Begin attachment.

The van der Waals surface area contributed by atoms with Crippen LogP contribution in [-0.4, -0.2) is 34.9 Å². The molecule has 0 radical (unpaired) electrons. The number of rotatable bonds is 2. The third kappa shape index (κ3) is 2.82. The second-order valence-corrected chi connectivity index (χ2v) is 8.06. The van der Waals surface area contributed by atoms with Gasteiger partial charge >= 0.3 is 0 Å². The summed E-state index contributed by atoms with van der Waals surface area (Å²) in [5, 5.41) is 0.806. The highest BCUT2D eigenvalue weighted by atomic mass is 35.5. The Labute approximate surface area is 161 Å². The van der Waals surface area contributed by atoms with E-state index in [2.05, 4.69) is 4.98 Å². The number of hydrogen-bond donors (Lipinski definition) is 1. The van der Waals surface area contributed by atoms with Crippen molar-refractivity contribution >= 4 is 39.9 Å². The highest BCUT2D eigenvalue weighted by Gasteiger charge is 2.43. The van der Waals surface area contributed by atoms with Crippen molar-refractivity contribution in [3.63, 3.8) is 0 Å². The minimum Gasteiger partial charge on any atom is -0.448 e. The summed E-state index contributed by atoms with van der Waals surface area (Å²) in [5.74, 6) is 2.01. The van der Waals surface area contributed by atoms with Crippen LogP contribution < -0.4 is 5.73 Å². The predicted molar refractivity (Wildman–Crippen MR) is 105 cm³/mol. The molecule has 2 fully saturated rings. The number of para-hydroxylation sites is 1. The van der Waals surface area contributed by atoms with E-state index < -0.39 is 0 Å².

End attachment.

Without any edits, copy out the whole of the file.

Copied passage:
The van der Waals surface area contributed by atoms with Crippen LogP contribution in [-0.4, -0.2) is 34.9 Å². The molecule has 0 radical (unpaired) electrons. The number of rotatable bonds is 2. The third kappa shape index (κ3) is 2.82. The second-order valence-corrected chi connectivity index (χ2v) is 8.06. The van der Waals surface area contributed by atoms with Gasteiger partial charge >= 0.3 is 0 Å². The summed E-state index contributed by atoms with van der Waals surface area (Å²) in [5, 5.41) is 0.806. The highest BCUT2D eigenvalue weighted by atomic mass is 35.5. The Labute approximate surface area is 161 Å². The van der Waals surface area contributed by atoms with E-state index in [2.05, 4.69) is 4.98 Å². The number of hydrogen-bond donors (Lipinski definition) is 1. The van der Waals surface area contributed by atoms with Crippen molar-refractivity contribution >= 4 is 39.9 Å². The highest BCUT2D eigenvalue weighted by Gasteiger charge is 2.43. The van der Waals surface area contributed by atoms with Crippen molar-refractivity contribution in [3.63, 3.8) is 0 Å². The minimum Gasteiger partial charge on any atom is -0.448 e. The summed E-state index contributed by atoms with van der Waals surface area (Å²) in [5.74, 6) is 2.01. The van der Waals surface area contributed by atoms with Crippen LogP contribution < -0.4 is 5.73 Å². The predicted molar refractivity (Wildman–Crippen MR) is 105 cm³/mol. The molecule has 2 fully saturated rings. The number of para-hydroxylation sites is 1. The van der Waals surface area contributed by atoms with E-state index < -0.39 is 0 Å².